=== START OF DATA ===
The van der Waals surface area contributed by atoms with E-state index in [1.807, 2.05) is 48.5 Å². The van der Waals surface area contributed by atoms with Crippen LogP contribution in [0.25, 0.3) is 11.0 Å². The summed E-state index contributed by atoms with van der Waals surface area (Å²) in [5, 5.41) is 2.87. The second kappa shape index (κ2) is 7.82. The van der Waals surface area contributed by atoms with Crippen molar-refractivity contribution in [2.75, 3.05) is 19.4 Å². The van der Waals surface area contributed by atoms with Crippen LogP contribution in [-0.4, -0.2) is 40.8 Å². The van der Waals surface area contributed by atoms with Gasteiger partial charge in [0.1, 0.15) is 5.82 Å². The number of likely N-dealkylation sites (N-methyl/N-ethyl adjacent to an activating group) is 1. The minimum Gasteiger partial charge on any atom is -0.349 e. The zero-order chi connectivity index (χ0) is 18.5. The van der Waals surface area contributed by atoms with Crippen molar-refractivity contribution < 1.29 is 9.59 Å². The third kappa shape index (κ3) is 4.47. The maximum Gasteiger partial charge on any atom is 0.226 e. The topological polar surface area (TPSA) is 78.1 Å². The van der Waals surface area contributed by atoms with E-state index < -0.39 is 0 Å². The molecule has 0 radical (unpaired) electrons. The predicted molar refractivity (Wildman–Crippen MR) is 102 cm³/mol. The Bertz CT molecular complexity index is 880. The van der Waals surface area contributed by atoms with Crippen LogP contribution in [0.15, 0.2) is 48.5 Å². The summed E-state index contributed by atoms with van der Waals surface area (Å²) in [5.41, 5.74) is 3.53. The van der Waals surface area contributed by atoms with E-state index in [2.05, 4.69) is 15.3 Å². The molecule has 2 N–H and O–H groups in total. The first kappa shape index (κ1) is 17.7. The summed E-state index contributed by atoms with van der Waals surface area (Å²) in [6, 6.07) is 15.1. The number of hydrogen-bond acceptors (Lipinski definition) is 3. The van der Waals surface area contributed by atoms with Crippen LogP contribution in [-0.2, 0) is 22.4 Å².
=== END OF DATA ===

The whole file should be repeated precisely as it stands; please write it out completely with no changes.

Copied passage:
The van der Waals surface area contributed by atoms with E-state index in [1.807, 2.05) is 48.5 Å². The van der Waals surface area contributed by atoms with Crippen LogP contribution in [0.25, 0.3) is 11.0 Å². The summed E-state index contributed by atoms with van der Waals surface area (Å²) in [5, 5.41) is 2.87. The second kappa shape index (κ2) is 7.82. The van der Waals surface area contributed by atoms with Crippen molar-refractivity contribution in [2.75, 3.05) is 19.4 Å². The van der Waals surface area contributed by atoms with Crippen LogP contribution in [-0.4, -0.2) is 40.8 Å². The van der Waals surface area contributed by atoms with Gasteiger partial charge in [0.1, 0.15) is 5.82 Å². The number of likely N-dealkylation sites (N-methyl/N-ethyl adjacent to an activating group) is 1. The minimum Gasteiger partial charge on any atom is -0.349 e. The zero-order chi connectivity index (χ0) is 18.5. The van der Waals surface area contributed by atoms with Crippen molar-refractivity contribution < 1.29 is 9.59 Å². The third kappa shape index (κ3) is 4.47. The maximum Gasteiger partial charge on any atom is 0.226 e. The topological polar surface area (TPSA) is 78.1 Å². The van der Waals surface area contributed by atoms with E-state index < -0.39 is 0 Å². The molecule has 0 radical (unpaired) electrons. The predicted molar refractivity (Wildman–Crippen MR) is 102 cm³/mol. The Bertz CT molecular complexity index is 880. The van der Waals surface area contributed by atoms with Crippen LogP contribution in [0.15, 0.2) is 48.5 Å². The summed E-state index contributed by atoms with van der Waals surface area (Å²) in [5.41, 5.74) is 3.53. The van der Waals surface area contributed by atoms with E-state index in [2.05, 4.69) is 15.3 Å². The molecule has 2 N–H and O–H groups in total. The first kappa shape index (κ1) is 17.7. The summed E-state index contributed by atoms with van der Waals surface area (Å²) in [6, 6.07) is 15.1. The number of hydrogen-bond acceptors (Lipinski definition) is 3. The van der Waals surface area contributed by atoms with Crippen LogP contribution in [-0.2, 0) is 22.4 Å².